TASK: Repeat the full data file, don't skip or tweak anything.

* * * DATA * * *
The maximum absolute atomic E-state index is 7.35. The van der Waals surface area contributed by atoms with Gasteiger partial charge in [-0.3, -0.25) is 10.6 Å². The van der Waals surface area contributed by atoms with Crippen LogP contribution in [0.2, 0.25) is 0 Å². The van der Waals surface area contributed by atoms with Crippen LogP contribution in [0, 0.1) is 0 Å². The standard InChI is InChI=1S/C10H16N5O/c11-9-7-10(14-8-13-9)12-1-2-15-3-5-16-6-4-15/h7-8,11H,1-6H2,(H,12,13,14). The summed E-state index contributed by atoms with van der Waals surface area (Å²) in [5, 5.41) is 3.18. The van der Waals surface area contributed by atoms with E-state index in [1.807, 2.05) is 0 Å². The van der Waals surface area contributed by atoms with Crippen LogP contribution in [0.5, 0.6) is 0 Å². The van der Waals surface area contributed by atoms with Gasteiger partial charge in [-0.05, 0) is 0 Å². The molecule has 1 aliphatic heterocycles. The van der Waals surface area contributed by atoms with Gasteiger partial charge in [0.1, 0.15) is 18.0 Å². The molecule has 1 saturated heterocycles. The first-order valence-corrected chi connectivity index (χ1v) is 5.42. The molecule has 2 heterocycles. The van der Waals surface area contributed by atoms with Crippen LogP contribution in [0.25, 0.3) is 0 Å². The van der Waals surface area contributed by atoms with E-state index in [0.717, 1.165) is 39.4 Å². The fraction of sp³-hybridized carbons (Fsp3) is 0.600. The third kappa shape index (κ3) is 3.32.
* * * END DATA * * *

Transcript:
The maximum absolute atomic E-state index is 7.35. The van der Waals surface area contributed by atoms with Gasteiger partial charge in [-0.3, -0.25) is 10.6 Å². The van der Waals surface area contributed by atoms with Crippen LogP contribution in [0.2, 0.25) is 0 Å². The van der Waals surface area contributed by atoms with Crippen LogP contribution in [0, 0.1) is 0 Å². The standard InChI is InChI=1S/C10H16N5O/c11-9-7-10(14-8-13-9)12-1-2-15-3-5-16-6-4-15/h7-8,11H,1-6H2,(H,12,13,14). The summed E-state index contributed by atoms with van der Waals surface area (Å²) in [5, 5.41) is 3.18. The van der Waals surface area contributed by atoms with E-state index in [1.807, 2.05) is 0 Å². The van der Waals surface area contributed by atoms with Crippen LogP contribution in [0.5, 0.6) is 0 Å². The van der Waals surface area contributed by atoms with Gasteiger partial charge in [-0.05, 0) is 0 Å². The molecule has 1 aliphatic heterocycles. The van der Waals surface area contributed by atoms with Gasteiger partial charge in [0.1, 0.15) is 18.0 Å². The molecule has 1 saturated heterocycles. The first-order valence-corrected chi connectivity index (χ1v) is 5.42. The molecule has 2 heterocycles. The van der Waals surface area contributed by atoms with Crippen LogP contribution in [0.25, 0.3) is 0 Å². The van der Waals surface area contributed by atoms with E-state index in [0.717, 1.165) is 39.4 Å². The fraction of sp³-hybridized carbons (Fsp3) is 0.600. The third kappa shape index (κ3) is 3.32.